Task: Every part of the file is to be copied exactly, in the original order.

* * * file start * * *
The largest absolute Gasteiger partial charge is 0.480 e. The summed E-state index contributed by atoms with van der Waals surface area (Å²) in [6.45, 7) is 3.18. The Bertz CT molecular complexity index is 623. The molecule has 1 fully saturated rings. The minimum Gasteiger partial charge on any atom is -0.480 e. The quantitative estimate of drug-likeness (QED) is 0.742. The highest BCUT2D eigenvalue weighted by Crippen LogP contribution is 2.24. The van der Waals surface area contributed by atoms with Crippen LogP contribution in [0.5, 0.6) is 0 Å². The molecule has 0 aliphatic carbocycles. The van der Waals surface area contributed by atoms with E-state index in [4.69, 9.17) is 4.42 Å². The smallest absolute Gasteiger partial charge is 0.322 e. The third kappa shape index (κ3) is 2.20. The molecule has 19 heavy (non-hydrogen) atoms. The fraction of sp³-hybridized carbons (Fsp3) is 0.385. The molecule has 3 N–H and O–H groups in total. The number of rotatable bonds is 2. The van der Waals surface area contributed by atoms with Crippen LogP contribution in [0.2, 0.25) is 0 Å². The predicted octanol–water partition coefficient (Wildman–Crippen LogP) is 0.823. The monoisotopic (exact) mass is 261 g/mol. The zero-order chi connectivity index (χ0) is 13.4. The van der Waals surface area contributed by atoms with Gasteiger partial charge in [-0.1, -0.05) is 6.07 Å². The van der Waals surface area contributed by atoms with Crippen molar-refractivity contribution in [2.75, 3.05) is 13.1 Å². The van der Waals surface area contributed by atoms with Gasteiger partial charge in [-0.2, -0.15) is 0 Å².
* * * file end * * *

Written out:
The largest absolute Gasteiger partial charge is 0.480 e. The summed E-state index contributed by atoms with van der Waals surface area (Å²) in [6.45, 7) is 3.18. The Bertz CT molecular complexity index is 623. The molecule has 1 fully saturated rings. The minimum Gasteiger partial charge on any atom is -0.480 e. The quantitative estimate of drug-likeness (QED) is 0.742. The highest BCUT2D eigenvalue weighted by Crippen LogP contribution is 2.24. The van der Waals surface area contributed by atoms with Crippen LogP contribution in [0.5, 0.6) is 0 Å². The molecule has 0 aliphatic carbocycles. The van der Waals surface area contributed by atoms with E-state index in [4.69, 9.17) is 4.42 Å². The smallest absolute Gasteiger partial charge is 0.322 e. The third kappa shape index (κ3) is 2.20. The molecule has 19 heavy (non-hydrogen) atoms. The fraction of sp³-hybridized carbons (Fsp3) is 0.385. The molecule has 3 N–H and O–H groups in total. The number of rotatable bonds is 2. The van der Waals surface area contributed by atoms with Crippen LogP contribution in [0.2, 0.25) is 0 Å². The predicted octanol–water partition coefficient (Wildman–Crippen LogP) is 0.823. The monoisotopic (exact) mass is 261 g/mol. The zero-order chi connectivity index (χ0) is 13.4. The van der Waals surface area contributed by atoms with Gasteiger partial charge in [-0.1, -0.05) is 6.07 Å². The van der Waals surface area contributed by atoms with Crippen molar-refractivity contribution in [2.75, 3.05) is 13.1 Å². The van der Waals surface area contributed by atoms with Gasteiger partial charge in [-0.2, -0.15) is 0 Å².